“I cannot remember my first railway journey,” Enniskillen-born railway author and photographer Charles Friel recently recounted.
The founder-member of the Railway Preservation Society of Ireland added “I was only four months old at the time and you cannot see much from a carry-cot!”
Mr Friel’s illustrated talk tomorrow night in Enniskillen’s Ardhowen Theatre is entitled ‘Steam around Fermanagh’.
It’s just one of many weekend events marking the closure 60 years ago of the GNR lines to Bundoran from Omagh, Clones and Enniskillen and the Sligo, Leitrim and Northern Counties line between Enniskillen and Sligo.
“Monday 30 September 1957 was a sad day,” Charles recounted wistfully.
“On that fateful day, every railway station and level crossing across county Fermanagh fell silent.”
The hush spread ominously along the lines, and co-incidentally, it was the end of the road too for Cassidy’s buses, officially the Erne Bus Service, which ran the first Dublin Express since the demise of the stage coach!
Charles added another anniversary to his poignant tally of expiry dates - the Clogher Valley Railway closed 75 years ago in 1942.
Not long before embarking on his first train journey in a carry-cot, Charles was born in Enniskillen’s old County Hospital in August 1946.
The hospital overlooked the railway station and “it’s quite likely,” he told Roamer, “that the first sounds that I heard were of engines shunting, cattle lowing, wagons clanging, whistles blowing and the shed foreman shouting at the engine cleaners.”
“As we mark the 60th anniversary of the closure,” Charles added “the few surviving railway men and their families are coming back to Enniskillen, or getting in touch, from places as far away as Bangor and Belfast, Dublin and various parts of England, Canada and Australia.”
“I am reminded,” said Mr Friel “of the last words that I heard from the late Tom McDevitte, alias Barney McCool - ‘They can close all the railways they like but they can’t take away our memories!’”
Late in June in 1957 six-year-old Hugh Dougherty left Belfast’s Great Victoria Street station on one of the last trains to Bundoran with his parents and sister.
Regular Roamer-readers have recently followed Hugh’s journey through Adelaide, Finaghy and Lambeg, heading down the old Ulster Railway towards Portadown; his ‘Ulster fry as the fields flew by’ and then Pomeroy Station ‘up in remote hill-country’ before arriving in Omagh and changing trains.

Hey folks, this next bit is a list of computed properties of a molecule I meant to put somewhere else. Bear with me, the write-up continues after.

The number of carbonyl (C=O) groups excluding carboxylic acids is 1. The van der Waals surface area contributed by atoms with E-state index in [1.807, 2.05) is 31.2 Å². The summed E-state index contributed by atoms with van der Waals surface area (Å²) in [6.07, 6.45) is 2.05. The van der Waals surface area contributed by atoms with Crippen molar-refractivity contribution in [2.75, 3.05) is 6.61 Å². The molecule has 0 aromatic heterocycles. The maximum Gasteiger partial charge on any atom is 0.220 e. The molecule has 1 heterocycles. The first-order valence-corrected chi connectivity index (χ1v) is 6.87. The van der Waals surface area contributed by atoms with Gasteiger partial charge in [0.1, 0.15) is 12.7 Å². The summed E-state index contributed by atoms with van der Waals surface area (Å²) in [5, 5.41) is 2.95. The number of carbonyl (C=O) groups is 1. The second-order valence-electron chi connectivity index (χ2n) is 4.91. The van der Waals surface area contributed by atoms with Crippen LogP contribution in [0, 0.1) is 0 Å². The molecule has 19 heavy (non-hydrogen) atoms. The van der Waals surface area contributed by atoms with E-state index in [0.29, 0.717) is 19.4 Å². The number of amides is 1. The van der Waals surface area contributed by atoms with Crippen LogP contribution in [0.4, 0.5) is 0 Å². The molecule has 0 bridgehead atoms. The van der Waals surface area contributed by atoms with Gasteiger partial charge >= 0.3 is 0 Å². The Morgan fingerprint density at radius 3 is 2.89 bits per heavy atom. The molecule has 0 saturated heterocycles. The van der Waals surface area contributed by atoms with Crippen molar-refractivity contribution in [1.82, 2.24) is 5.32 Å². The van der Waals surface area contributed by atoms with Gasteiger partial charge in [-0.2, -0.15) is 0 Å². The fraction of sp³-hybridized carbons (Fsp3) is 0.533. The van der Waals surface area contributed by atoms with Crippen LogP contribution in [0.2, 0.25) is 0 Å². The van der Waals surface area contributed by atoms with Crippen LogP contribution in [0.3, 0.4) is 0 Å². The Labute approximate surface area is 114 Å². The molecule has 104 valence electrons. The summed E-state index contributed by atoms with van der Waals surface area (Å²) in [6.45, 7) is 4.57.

The final leg of Hugh’s journey ends today’s page - in his own eloquently penned words - and we thank him for sharing his wonderful memories of steam:
My father, in his sports jacket and flannels (remember that you got dressed up for travel in those days!) was directing proceedings as the porter asked in his Omagh accent “Whur yeez fur? Bundoran?” whilst humping our hamper on to a trolley and taking it across a barrow-crossing to the platform opposite, while we used the footbridge, to join the Enniskillen train - three old coaches, a string of vans and a couple of bread containers on flat wagons.
Excitement rose, for we would travel to Bundoran Junction and pass Fintona Junction, where the horse tram of great fame and legend, would be waiting.
I can recall my father pointing out the horse tram, although the horse, ‘Dick’, was in his stable beside the signal cabin, in case our steam engine upset him, and my sister, who had done a project on the tram for school, and who had sourced a colour illustration of the tram out of a Northern Ireland tourist brochure, was duly disappointed not to see the horse, too.
We got off at Bundoran Junction (near Kilskeery) and stood there, waiting for our train, which came from Enniskillen, to arrive.
We boarded the Bundoran branch train, and I can recall, as a child does, three things about our carriage: there were brass handrails on the inside of the corridor windows to help passengers walk along the train which rode somewhat bouncily: there were doors which swung both ways separating the open sections of our coach; and, better still, there was a small hole in the floor and you could see the ballast rushing by.
I wondered if I might fall through the hole and never be seen again.
That’s what you think when you’re six!
On past Belleek, home to the famous pottery whose products took pride of place in my mother’s display cabinet, and which we visited during our holiday on a GNR bus tour from Bundoran Station, and, at last, with the Dartry Mountains above Bundoran coming into view, we were over the Border and into Donegal itself at Ballyshannon.
The Eire Customs men, with their white-topped caps and naval uniforms, came on board and frisked a few regular passengers, no doubt looking for copies of the News of the World, pounds of butter bought in the North, football pools, or God forbid, contraceptives, not that I knew what they were, but all banned in De Valera’s Ireland of 1957.
I can remember detraining on Bundoran’s long platform around 4.00 pm.
We had reached journey’s end.
I wanted to linger, to take in the station scene, but the parents and sister were more interested in making for our boarding house, for food and a wash, for this had been an epic journey, by the standards of the 1950s.
Full details of all the rail-closure commemorative events are at visit www.facebook.com/HeadhuntersMuseum